Today marks another milestone in my self-publishing book adventure, that being the arrival of “The Nashville Musician’s Survival Guide” epub and Kindle versions. I am pleased to announce that these digital formats are now available for purchase on my web-store for the low price of $9.99.
While I am still a big fan of old-fashioned paper books, and the original vision of my book was one which was printed on paper, I do see the practicality of eBooks and understand their growing popularity. In this hyper-digital world it comes as no surprise to me that printed books are starting to fall by the wayside, similarly to the demise of CDs, VCR tapes, and newspapers. But I believe there will always be a place for printed books, and therefore my book is available in both print AND electronic versions.
When the printed version of my book was complete I focused on the eBook conversion and hired a company that specializes in this work, eBook Partnership. During this process I learned a lot about the benefits and drawbacks of eBooks.
Here are a few benefits from the reader’s standpoint:
- A person can now carry hundreds of books in one small device.
- They are delivered almost instantaneously.
- They require no packing or shipping expense.
- They can show links, allowing easy access to related information and websites.
- Fonts can be resized to allow easier reading.
A few benefits from the self published author’s standpoint:
- The sale and transaction are instantaneous.
- They require no packing or shipping.
- They’re easier to sell internationally as shipping packages abroad is very expensive.
- They can be more affordable to the masses as they’re typically less expensive than printed books.
- They require essentially no storage space.
It all seems too good to be true, especially from an author’s standpoint. Well after a bit of research I learned that they are just a little too good to be true. Despite all these advantages there are some drawbacks:
- If your battery dies and you aren’t somewhere where you can plug it in your screwed.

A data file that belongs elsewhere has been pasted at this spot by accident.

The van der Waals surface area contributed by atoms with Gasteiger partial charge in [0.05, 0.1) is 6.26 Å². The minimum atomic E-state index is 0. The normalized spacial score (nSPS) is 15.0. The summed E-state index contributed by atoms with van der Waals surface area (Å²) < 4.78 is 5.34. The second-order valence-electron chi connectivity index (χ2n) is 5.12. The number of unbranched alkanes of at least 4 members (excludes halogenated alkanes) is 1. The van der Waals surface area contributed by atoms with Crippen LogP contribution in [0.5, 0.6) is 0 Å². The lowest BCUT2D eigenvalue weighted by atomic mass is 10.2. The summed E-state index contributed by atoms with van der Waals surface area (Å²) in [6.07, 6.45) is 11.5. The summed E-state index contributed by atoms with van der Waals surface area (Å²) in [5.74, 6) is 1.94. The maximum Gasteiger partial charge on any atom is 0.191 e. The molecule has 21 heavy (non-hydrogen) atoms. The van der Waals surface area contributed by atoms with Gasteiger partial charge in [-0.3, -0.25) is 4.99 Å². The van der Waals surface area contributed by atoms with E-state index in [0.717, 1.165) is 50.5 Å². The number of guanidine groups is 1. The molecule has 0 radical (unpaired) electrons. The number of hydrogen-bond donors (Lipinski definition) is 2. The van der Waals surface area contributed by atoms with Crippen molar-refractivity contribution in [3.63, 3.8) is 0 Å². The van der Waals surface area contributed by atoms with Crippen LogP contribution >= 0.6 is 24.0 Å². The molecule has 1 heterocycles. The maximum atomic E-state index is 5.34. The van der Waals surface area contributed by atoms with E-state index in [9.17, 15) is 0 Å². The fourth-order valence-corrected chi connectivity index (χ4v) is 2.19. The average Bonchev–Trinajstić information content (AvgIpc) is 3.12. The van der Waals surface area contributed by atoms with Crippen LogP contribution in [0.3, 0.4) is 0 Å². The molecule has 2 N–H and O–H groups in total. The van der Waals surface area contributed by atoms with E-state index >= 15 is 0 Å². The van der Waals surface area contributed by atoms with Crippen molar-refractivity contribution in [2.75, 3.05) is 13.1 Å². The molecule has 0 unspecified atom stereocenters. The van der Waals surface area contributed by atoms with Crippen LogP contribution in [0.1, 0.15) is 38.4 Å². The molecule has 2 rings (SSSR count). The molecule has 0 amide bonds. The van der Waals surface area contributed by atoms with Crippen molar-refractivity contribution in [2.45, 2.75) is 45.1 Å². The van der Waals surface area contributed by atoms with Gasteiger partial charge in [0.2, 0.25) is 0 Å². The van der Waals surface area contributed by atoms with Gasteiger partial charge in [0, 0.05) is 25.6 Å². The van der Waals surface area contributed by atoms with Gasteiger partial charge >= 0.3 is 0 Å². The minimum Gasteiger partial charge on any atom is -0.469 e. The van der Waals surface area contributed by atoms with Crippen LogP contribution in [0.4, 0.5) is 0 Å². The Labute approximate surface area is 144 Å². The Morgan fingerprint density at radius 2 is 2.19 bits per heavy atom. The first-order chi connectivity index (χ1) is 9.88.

- ebooks lack the look and feel of a traditional book – i.e. cover, pages, binding, etc.
- Unlike traditional books there is no market for used eBooks, so a reader can’t recoup some of their original investment.
- And perhaps the biggest drawback from an author’s standpoint is that eBooks lend themselves to piracy.
As we all know, when the music industry went digital, this was the start of the illegal filesharing era. Similarly to the MP3, the eBook is also far more prone to theft than its predecessor, the paper book. As the day on which I would release my own eBook drew near, I started looking into ways to protect my electronic book from piracy. I learned that there are protections that can be applied to my eBook to prevent this kind of theft but this would be expensive, and it would not be foolproof.
The truth is that even Kindle and ePub versions of books with the most advanced piracy protection (like the kind of protection applied to eBooks sold on websites like Amazon and Barnes & Noble) could be disabled by the savvy computer hacker. In other words, if somebody really wants to they can take any eBook, disable its copy protection, and pass it around the Internet as fast as a jar of moonshine will get passed around a Kentucky campfire.
Matt Horner, the eBook designer who worked on my project offered the following thoughts on the matter
“Overall, the value of DRM [Digital Rights Management/Copy Protection] is debatable and anyone who is set on copying your eBook would be able to strip the DRM from it within minutes by downloading free software from the Internet. My advice would be to price your eBook sensibly, accept that there may be some piracy, but assume that the majority of people are honest and would rather buy a reasonably priced eBook than download a pirated copy.”
So I have priced my eBook very reasonably – hence $9.99 (thousands of hours went into this project so I can’t simply offer it for free.) I hope that most musicians, the prime audience for this book, realize that this work has value, similarly to the way a songwriter or artist places value on their work.